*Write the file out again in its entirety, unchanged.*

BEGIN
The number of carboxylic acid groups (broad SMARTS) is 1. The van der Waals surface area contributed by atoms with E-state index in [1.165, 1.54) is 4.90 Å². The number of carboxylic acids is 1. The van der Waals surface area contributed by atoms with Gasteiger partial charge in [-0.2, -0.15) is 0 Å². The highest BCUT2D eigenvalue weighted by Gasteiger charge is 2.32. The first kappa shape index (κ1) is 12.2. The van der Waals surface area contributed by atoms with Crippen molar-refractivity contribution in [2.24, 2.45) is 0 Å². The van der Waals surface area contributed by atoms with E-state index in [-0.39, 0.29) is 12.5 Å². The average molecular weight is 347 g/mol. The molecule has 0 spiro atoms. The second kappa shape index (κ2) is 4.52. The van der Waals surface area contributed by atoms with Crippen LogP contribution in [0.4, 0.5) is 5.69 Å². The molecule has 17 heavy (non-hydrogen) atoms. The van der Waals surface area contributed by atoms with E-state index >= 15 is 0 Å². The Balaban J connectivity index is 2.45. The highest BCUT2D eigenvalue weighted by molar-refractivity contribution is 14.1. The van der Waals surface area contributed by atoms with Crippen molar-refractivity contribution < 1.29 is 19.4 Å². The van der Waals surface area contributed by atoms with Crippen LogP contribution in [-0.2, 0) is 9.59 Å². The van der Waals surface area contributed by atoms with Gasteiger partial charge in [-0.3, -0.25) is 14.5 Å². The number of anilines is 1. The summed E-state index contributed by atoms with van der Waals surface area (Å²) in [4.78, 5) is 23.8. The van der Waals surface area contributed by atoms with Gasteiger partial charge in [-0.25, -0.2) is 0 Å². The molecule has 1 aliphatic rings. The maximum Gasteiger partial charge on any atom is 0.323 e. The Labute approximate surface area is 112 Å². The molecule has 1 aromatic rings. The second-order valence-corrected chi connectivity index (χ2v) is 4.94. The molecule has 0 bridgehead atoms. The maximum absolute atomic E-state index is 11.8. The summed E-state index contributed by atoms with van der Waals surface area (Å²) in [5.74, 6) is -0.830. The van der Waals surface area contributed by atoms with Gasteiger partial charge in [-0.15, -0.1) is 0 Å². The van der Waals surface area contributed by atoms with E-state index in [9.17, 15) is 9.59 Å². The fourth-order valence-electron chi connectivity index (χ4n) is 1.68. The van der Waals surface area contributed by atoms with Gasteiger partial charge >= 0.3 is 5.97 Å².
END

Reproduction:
The number of carboxylic acid groups (broad SMARTS) is 1. The van der Waals surface area contributed by atoms with E-state index in [1.165, 1.54) is 4.90 Å². The number of carboxylic acids is 1. The van der Waals surface area contributed by atoms with Gasteiger partial charge in [-0.2, -0.15) is 0 Å². The highest BCUT2D eigenvalue weighted by Gasteiger charge is 2.32. The first kappa shape index (κ1) is 12.2. The van der Waals surface area contributed by atoms with Crippen molar-refractivity contribution in [2.24, 2.45) is 0 Å². The van der Waals surface area contributed by atoms with E-state index in [-0.39, 0.29) is 12.5 Å². The average molecular weight is 347 g/mol. The molecule has 0 spiro atoms. The second kappa shape index (κ2) is 4.52. The van der Waals surface area contributed by atoms with Crippen LogP contribution in [0.4, 0.5) is 5.69 Å². The molecule has 17 heavy (non-hydrogen) atoms. The van der Waals surface area contributed by atoms with E-state index >= 15 is 0 Å². The Balaban J connectivity index is 2.45. The highest BCUT2D eigenvalue weighted by molar-refractivity contribution is 14.1. The van der Waals surface area contributed by atoms with Crippen molar-refractivity contribution < 1.29 is 19.4 Å². The van der Waals surface area contributed by atoms with Crippen LogP contribution in [-0.2, 0) is 9.59 Å². The van der Waals surface area contributed by atoms with Gasteiger partial charge in [-0.3, -0.25) is 14.5 Å². The number of anilines is 1. The summed E-state index contributed by atoms with van der Waals surface area (Å²) in [4.78, 5) is 23.8. The van der Waals surface area contributed by atoms with Gasteiger partial charge in [-0.25, -0.2) is 0 Å². The molecule has 1 aliphatic rings. The maximum Gasteiger partial charge on any atom is 0.323 e. The Labute approximate surface area is 112 Å². The molecule has 1 aromatic rings. The second-order valence-corrected chi connectivity index (χ2v) is 4.94. The molecule has 0 bridgehead atoms. The maximum absolute atomic E-state index is 11.8. The summed E-state index contributed by atoms with van der Waals surface area (Å²) in [5.74, 6) is -0.830. The van der Waals surface area contributed by atoms with Gasteiger partial charge in [-0.15, -0.1) is 0 Å². The van der Waals surface area contributed by atoms with E-state index in [9.17, 15) is 9.59 Å². The fourth-order valence-electron chi connectivity index (χ4n) is 1.68. The van der Waals surface area contributed by atoms with Gasteiger partial charge >= 0.3 is 5.97 Å².